The last few years have been pretty rough on poor ol'
Once the world's largest smartphone vendor, Nokia began this year
in the number-10 position, falling hard from the salad days of
low-end feature phones. After hitching its wagon to
), the handset maker began manufacturing solid devices that were
hamstrung by an underdeveloped and undersupported mobile OS,
causing them to languish in obscurity. And that was after former
CEO Stephen Elop famously noted the company's precipitous decline
in an infamous memo that blasted Nokia's feeble attempts to take on
), saying it now sits atop a "burning platform."
And now, a few months after Microsoft announced it will be
acquiring Nokia's mobile phone business, it would appear that Nokia
is forever tied to the Windows Phone OS with no hope of releasing a
fantastically built smartphone on a competing platform.
But that might not be the case,
according to The Verge
. Apparently, Nokia has been working on an Android phone,
code-named Normandy, which it may plan to release despite the
Pictured in a leak by famed tech snoop @evleaks
, the Normandy shows great similarity to Nokia's existing Lumia
line with a vibrantly colored case and a thin, squared-off build.
It looks as if there's one capacitive button for a back function,
but that might change prior to the official release. And although
it doesn't sport a rear camera nearly as large as the one found on
the Lumia 1020, knowing Nokia's penchant for smartphone-camera
quality, it should hold its own in the field.
At face value, the Normandy seems like it could be a fine entry in
the Android world and bestow a superb build quality on Google's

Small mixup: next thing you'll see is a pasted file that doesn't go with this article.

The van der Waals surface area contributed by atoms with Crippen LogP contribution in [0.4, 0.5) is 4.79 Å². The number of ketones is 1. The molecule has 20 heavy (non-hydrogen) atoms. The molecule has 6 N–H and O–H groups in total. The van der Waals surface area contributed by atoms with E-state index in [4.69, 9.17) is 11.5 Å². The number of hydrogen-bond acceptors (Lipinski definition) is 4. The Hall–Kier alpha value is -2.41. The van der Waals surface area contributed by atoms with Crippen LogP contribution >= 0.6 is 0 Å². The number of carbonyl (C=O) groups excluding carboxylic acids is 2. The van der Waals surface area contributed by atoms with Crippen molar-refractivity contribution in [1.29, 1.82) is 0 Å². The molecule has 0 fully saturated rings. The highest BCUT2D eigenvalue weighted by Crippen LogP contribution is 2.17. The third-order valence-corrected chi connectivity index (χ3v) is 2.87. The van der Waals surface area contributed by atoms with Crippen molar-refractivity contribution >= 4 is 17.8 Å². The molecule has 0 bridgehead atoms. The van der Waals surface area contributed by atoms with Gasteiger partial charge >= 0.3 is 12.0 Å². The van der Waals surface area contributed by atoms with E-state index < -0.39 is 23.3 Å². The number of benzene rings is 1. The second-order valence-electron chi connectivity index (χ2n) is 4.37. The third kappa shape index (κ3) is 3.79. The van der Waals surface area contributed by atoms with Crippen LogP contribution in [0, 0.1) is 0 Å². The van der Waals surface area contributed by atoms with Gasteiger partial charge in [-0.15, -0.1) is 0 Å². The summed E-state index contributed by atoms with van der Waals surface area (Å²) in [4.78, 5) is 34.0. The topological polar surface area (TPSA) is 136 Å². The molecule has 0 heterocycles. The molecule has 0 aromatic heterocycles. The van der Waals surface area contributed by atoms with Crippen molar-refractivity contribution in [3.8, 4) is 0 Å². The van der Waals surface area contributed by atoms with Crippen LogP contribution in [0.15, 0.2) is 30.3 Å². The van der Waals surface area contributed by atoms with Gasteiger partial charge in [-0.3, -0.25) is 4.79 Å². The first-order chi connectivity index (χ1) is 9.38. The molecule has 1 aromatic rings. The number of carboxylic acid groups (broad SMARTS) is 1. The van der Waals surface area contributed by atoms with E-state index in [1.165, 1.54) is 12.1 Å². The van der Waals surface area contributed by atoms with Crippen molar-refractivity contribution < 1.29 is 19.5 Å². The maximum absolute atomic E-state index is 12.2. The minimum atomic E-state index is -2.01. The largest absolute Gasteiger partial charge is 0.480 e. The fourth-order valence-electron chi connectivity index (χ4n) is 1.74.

mobile masses. However, this device may not be an Android phone as
we know it.
Rumor has it that the Normandy will feature a forked version of
Android with a UI that's heavily modified, similar to
) Kindle Fire OS, and bear little resemblance to existing Android
phones. That means it's unlikely that the Normandy will have access
to the Google Play Store as well as most, if not all, Google
services. The Verge suspects it might fall more in line with
Nokia's Asha devices which are cheaper, more low-end, and target
In short, this is by no means a flagship smartphone.
Even though the Normandy isn't poised to blow the competition out
of the water, surely Microsoft's acquisition of Nokia's smartphone
division would put the kibosh on any non-Windows device, right?
An insider at the Finnish company told the Verge that the Normandy
is still planned as a 2014 release, and efforts to bring the
product to market are being described as "full steam ahead." (How
soon it's released after the deal with Microsoft is finalized
remains to be seen.)
Making the device even sweeter for Redmond, additional sources told
AllThingsD that the Normandy bears more similarities to a Windows
Phone device than one running Android, boasting native Bing
searches and Skype video conferencing rather than Google's more
So fans pining for Nokia to deliver an Android device got their
wishes granted by a devious and deceptive genie, and considering
the corporate alliance, it's unlikely that a future Nokia release
will ever deliver the pure Google experience. That's also a sad
state of affairs for Nokia, a struggling company forced to produce
high-end devices with middling software.
If Nokia won't, or is unable to, develop for a larger smartphone
market, it risks losing the majority of its user base to a platform
with much greater support, causing its profits to drop further and
its product lines to suffer in obsolescence.
One need only look at
(BBRY) to see how easily that could happen.
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